There’s black ice on Jackson Street, and right now I wish Jojo was the girl sitting next to me. Shoes off, feet up on the dash, hand stuck out the window like she’s egging on the 20 below wind chill—that’d be Jojo. “We got this, Les,” she’d say, and our car would fall in sync with the stoplights and the potholes and the other cars, like we’re playing that game at the bar where you have to guide a silver marble through a maze by tilting the board to avoid the traps.Read More
Consider the silo. These classic structures spawn more than vermin—legions of rats in the grain, snakes with the girth of a child’s thigh. No, they also provide the breeding ground for urban legends, tales that contradict the adjective in their name, given the rural nature of our sketch.Read More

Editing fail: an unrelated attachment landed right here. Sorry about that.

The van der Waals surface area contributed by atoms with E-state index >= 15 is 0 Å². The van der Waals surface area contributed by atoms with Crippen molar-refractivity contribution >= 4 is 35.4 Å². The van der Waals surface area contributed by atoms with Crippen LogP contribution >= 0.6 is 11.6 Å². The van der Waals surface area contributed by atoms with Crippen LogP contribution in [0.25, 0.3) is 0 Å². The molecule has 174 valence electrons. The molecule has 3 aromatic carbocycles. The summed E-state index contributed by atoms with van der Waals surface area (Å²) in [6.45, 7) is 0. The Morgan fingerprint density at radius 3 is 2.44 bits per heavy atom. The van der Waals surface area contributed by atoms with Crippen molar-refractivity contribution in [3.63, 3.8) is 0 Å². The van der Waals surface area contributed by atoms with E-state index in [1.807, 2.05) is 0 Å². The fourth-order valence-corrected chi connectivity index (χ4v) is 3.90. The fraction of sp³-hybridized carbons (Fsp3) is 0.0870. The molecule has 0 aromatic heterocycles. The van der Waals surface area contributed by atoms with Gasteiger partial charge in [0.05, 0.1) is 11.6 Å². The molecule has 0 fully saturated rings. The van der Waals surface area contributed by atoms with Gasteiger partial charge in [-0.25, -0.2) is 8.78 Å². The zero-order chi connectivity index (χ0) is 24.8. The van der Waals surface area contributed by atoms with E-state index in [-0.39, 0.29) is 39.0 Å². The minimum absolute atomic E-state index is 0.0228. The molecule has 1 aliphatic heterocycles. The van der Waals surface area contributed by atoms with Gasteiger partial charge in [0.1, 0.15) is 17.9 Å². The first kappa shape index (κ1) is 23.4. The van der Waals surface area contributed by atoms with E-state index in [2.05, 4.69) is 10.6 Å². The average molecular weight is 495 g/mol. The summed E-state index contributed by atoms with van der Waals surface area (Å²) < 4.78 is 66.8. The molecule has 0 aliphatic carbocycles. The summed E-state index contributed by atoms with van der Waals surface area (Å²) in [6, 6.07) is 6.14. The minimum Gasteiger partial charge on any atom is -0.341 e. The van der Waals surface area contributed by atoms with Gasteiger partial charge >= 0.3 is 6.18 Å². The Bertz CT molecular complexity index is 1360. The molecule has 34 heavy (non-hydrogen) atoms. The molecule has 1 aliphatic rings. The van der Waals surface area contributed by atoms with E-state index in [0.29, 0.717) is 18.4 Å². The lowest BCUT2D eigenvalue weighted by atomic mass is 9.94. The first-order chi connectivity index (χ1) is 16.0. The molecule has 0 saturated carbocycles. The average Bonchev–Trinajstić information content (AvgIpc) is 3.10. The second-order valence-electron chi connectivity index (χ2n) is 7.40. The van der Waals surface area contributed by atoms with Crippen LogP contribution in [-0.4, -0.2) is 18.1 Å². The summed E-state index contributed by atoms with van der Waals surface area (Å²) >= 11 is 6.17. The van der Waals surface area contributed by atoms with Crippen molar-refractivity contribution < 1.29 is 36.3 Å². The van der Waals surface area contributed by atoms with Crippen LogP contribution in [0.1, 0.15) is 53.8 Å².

Once, there was a husband and wife made of string. During their first years of marriage, he always picked at her threads. He ran his fingertips along her soft pointelle. He wanted to find and trace the knot of her heart and hold it in his hands.
"Stop it," she said those first years, laughing. "That tickles."Read More
"At the table, the women were quiet. There was a rustling of muslin and an uncomfortable clearing of throats. They would have heard about Henry’s cold wife, too, the woman with the new money and the unhappy eyes. They would have heard of her beauty and of her childlessness."Read More
"We have been at this before, in a classroom, before he was Boyfriend, when he was just a boy, his face thinner, his lean arms strings of muscle. I remember his hands, oddly fat and pink. I remember graph paper, the mothball smell of books. The strand of hair I braided and re-braided after I stopped listening. "Read More